NAT traversal technology allows network applications to detect that they are behind a UPnP-enabled NAT device. Then the applications can learn the shared, globally-routable IP address, and configure port mappings to forward packets from the external port of the NAT to the internal port used by the application—and all automatically so the user doesn’t have to manually configure port mappings. NAT traversal allows network devices or peer-to-peer applications to traverse a NAT gateway by dynamically opening and closings ports for communication with outside services. – Sharon Crawford, July 22, 2002
I recommend that you disable UPnP on your router and manually make port forwarding changes only when necessary.
When UPnP is enabled on your router, usually by default, some programs can open ports on your router without notification. This behavior is supposed to help when certain applications have difficulty communicating with the Internet, but could be a problem if a malicious program or intruder, like a trojan horse, wants to gain access to your network and computers.
Check if your router has UPnP, or any other ports/protocols, exposed to the Internet:
- Go to GRC.com > Services Menu > ShieldsUP!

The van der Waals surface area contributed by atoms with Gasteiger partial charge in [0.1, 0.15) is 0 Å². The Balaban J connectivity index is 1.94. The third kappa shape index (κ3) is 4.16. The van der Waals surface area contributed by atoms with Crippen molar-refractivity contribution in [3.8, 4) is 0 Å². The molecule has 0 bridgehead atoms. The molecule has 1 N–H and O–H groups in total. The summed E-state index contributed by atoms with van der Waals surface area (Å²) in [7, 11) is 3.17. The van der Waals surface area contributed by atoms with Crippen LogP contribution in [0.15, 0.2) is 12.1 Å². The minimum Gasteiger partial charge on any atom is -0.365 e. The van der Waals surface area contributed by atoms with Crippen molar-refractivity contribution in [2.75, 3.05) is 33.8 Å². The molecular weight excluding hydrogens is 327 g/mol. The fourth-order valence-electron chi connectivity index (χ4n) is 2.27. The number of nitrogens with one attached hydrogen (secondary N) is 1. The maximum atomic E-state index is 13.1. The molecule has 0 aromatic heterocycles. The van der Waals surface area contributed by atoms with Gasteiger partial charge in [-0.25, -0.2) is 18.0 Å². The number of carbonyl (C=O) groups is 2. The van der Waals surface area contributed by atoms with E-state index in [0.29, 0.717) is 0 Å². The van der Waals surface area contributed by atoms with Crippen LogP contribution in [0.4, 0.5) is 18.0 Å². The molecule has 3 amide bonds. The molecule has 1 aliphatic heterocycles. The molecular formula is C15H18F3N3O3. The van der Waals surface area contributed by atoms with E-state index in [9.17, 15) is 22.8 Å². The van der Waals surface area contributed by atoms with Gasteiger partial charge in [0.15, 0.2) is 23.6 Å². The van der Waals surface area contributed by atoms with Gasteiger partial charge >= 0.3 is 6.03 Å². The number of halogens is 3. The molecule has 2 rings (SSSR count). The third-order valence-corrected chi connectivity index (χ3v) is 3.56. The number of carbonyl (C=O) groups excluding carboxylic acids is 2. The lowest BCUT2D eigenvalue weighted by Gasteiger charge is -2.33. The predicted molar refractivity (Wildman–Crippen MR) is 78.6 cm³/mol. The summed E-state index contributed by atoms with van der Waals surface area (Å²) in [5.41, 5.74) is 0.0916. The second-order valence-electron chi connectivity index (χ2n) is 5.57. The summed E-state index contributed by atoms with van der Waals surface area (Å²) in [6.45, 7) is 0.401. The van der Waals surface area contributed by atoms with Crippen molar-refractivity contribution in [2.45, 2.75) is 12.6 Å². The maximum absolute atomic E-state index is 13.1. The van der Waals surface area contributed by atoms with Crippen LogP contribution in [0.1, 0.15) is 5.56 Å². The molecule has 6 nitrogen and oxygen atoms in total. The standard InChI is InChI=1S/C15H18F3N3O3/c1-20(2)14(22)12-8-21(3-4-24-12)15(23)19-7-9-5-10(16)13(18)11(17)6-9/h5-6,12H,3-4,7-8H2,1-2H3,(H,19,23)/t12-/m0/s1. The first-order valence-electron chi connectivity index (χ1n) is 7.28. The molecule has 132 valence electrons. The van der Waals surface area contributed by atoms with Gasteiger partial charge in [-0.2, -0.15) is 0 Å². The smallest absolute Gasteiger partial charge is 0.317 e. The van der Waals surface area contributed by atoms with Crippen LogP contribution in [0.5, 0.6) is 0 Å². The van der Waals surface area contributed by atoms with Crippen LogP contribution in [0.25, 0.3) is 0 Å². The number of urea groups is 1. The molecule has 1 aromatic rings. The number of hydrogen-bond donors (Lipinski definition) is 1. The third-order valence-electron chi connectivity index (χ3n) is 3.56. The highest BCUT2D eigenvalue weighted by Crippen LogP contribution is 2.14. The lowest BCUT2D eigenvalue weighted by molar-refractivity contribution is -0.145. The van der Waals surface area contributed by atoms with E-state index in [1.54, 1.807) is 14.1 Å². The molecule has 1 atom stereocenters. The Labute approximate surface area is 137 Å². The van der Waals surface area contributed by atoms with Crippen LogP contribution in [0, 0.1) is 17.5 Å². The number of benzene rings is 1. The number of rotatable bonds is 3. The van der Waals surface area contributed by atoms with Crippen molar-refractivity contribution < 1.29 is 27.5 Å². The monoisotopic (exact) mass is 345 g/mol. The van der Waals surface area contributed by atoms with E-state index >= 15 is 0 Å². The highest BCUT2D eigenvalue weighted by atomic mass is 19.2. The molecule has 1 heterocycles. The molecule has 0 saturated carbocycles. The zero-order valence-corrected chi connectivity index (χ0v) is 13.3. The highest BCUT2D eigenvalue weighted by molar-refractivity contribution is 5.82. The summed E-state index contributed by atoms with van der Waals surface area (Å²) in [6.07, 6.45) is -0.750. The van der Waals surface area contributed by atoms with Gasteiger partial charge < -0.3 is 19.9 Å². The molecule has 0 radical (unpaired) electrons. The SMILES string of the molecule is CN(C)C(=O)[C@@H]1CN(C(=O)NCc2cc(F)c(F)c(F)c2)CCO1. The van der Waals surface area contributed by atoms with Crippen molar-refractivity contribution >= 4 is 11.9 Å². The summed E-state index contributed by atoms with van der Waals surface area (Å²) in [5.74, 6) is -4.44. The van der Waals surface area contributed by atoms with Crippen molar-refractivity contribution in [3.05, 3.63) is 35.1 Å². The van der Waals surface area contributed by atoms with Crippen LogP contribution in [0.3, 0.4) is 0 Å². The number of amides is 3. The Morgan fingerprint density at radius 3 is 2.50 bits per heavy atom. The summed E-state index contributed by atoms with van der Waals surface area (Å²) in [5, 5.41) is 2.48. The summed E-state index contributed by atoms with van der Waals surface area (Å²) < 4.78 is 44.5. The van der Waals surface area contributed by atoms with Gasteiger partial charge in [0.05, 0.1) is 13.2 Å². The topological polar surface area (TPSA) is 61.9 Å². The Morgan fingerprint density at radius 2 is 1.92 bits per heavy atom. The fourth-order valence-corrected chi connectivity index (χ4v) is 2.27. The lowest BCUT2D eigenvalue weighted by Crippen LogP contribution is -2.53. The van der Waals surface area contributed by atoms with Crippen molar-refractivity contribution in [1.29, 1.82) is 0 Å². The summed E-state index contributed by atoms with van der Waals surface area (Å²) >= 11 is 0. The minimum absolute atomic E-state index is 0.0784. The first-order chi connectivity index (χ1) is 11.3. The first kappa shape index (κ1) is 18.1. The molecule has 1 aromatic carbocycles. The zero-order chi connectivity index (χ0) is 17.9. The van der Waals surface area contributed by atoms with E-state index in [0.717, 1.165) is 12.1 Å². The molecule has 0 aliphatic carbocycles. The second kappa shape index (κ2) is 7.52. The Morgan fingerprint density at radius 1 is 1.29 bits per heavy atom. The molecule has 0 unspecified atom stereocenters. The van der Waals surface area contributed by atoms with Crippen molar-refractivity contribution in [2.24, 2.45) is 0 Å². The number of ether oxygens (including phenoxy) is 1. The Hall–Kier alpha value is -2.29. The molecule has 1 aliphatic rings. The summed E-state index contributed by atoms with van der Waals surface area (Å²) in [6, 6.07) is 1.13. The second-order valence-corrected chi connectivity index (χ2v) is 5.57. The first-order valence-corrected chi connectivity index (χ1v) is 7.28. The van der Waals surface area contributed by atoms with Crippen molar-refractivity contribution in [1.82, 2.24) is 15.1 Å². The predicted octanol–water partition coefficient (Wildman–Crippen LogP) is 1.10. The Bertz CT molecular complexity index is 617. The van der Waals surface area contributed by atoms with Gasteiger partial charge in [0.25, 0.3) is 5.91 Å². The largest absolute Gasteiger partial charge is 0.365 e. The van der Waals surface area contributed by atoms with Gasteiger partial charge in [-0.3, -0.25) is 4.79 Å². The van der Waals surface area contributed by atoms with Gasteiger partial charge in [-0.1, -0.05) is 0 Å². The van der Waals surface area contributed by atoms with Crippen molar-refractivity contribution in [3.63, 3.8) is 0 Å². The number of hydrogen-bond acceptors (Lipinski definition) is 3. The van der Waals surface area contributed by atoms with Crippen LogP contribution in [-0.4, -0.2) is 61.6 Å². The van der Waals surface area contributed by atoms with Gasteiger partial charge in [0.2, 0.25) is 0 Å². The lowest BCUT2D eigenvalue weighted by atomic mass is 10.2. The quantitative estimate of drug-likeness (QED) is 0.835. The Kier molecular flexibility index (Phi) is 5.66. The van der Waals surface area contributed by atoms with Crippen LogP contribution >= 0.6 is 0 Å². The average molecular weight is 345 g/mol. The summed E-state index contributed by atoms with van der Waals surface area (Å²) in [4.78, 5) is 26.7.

- Run GRC’s Instant UPnP Exposure Test
- Run the “All Service Ports” test
- What is UPnP & Why is it Dangerous?
- UPnP-enabled routers allow attacks on LANs
- Report by rapid7.com: SecurityFlawsUPnP.pdf
81 million routers found to have UPnP enabled on their public interfaces
- Security Flaws in Universal Plug and Play: Unplug, Don’t Play
- More than 150,000 Internet-facing printers were scanned, located, and used
- If your router has UPnP enabled, your printers, (or anything else on your network), may have punched a hole through your border router’s stateful NAT firewall to make itself “available” to anyone on the public Internet in the world.
- UnPlug n’ Pray (grc.com)
- What exactly is UPnP?
- UPnP Forum
- Microsoft Security Bulletin MS01-054: Invalid Universal Plug and Play Request can Disrupt System Operation
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